David Weliver is the founder of Money Under 30. He's a cited authority on personal finance and the unique money issues he faced during his first two decades as an adult. He lives in Maine with his wife and two children.

Article comments

We invite readers to respond with questions or comments. Comments may be held for moderation and will be published according to our comment policy. Comments are the opinions of their authors; they do not represent the views or opinions of Money Under 30. Comments have not been reviewed or approved by any advertiser, nor are they reviewed, approved, or endorsed by our partners. It is not our partner’s responsibility to ensure all posts or questions are answered.
14 comments
Wael says:

amazing guide. been through several guides and articles, but this is the greatest!!!!!! thank you!!!

Martin liquidacom.com says:

This is huge. I like the calculator the most. I knew every single % matters. But when you type it and calculate it, it is really shocking how it all changes. We need to fight for every single percentage. In the long term, it will evaluate.

What I really miss here, is P2P lending. I am not saying it is the perfect and only way to invest, but it should nicely be added to the portfolio. Especially these days, when it is possible to get guaranteed appreciation and over 10% p.a.

Jonathan says:

Wow, that’s a very thorough guide! learned a lot! Thanks!

Raymond says:

Hi,
Most of them are limited to U.S only, it’s a challenge to me.

G.B. says:

You are writing there that it’s best to invest or whatever than to… lose a little bit of money on a bad investment? Let me take a look at those words again. Yes, I said that right. Guys, but what if people invest a lot of money or substantial money and lose all it? How do you know that all investment losses are small ones? Also I recently read that investors may lose more money than their investment capitals, is that true? You can get a heart attack by reading this. Forgive me, I’ve never invested in anything. Possibly losing how much more than investment capital? If a little bit more, it may not be a problem for a lot of people but what if we are talking about a serious problem?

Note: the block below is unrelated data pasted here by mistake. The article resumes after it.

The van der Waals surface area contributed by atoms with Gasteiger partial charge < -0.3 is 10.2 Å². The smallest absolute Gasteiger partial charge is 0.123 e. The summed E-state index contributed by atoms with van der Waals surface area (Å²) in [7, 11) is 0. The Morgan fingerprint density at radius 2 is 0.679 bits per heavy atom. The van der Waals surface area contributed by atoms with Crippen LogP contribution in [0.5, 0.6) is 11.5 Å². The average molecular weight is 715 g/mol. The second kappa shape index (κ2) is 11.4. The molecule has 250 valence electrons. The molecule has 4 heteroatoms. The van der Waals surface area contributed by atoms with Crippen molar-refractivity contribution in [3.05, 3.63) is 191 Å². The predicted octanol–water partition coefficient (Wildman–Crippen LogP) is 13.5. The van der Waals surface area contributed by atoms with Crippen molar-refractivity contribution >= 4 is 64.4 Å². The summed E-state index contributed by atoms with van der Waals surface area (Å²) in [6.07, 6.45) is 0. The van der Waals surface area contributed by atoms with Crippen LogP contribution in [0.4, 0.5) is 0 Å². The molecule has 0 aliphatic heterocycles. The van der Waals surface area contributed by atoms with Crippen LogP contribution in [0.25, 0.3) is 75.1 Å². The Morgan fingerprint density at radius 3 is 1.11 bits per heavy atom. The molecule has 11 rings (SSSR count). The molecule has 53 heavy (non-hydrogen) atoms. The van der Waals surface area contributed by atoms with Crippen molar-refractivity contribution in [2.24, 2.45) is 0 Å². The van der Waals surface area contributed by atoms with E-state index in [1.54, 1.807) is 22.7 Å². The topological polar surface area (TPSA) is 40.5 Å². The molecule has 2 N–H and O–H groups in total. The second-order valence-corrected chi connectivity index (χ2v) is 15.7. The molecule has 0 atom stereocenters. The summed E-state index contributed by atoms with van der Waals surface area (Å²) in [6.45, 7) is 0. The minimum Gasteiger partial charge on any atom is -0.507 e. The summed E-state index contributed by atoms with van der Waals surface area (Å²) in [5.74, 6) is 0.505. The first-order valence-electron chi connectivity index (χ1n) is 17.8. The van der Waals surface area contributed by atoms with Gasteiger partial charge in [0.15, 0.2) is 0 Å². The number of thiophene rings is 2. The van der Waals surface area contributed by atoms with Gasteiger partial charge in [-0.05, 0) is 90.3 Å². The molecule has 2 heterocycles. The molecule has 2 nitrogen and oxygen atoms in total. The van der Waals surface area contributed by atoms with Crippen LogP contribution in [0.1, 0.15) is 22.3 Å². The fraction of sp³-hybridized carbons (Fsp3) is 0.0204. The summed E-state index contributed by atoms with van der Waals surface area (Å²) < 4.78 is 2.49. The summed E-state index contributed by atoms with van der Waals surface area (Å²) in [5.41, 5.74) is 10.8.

Also I am a little bit puzzled by one thing that I probably read a lot about investing. “Invest money so that you will be rich in 100 years!”-that’s how all online investment materials sound like. Guys, there is certainly nothing wrong with living 100 years and being rich when you are 100 years old but PEOPLE HAVE GOT BILLS TO PAY WHEN THEY ARE YOUNG AND MIDDLE-AGED TOO! No one dreams to be poor in their 20s, 30s, 40s, and 50s, don’t they? People dream to have houses BEFORE they retire, people dream to go to college BEFORE they retire, people dream to have children and most people biologically can have children BEFORE they retire-aren’t all these things very expensive and require money? I know I saw websites online that promise people to earn thousands of dollars by investing in bitcoin, for example, within short periods of time but… Yes, we all want to have a bright future, provided we have one, modern world is so turbulent that we are not even guaranteed that we will live past our childhoods and young years. No, I am not pessimistic, this is reality but we all need to deal with lives presently.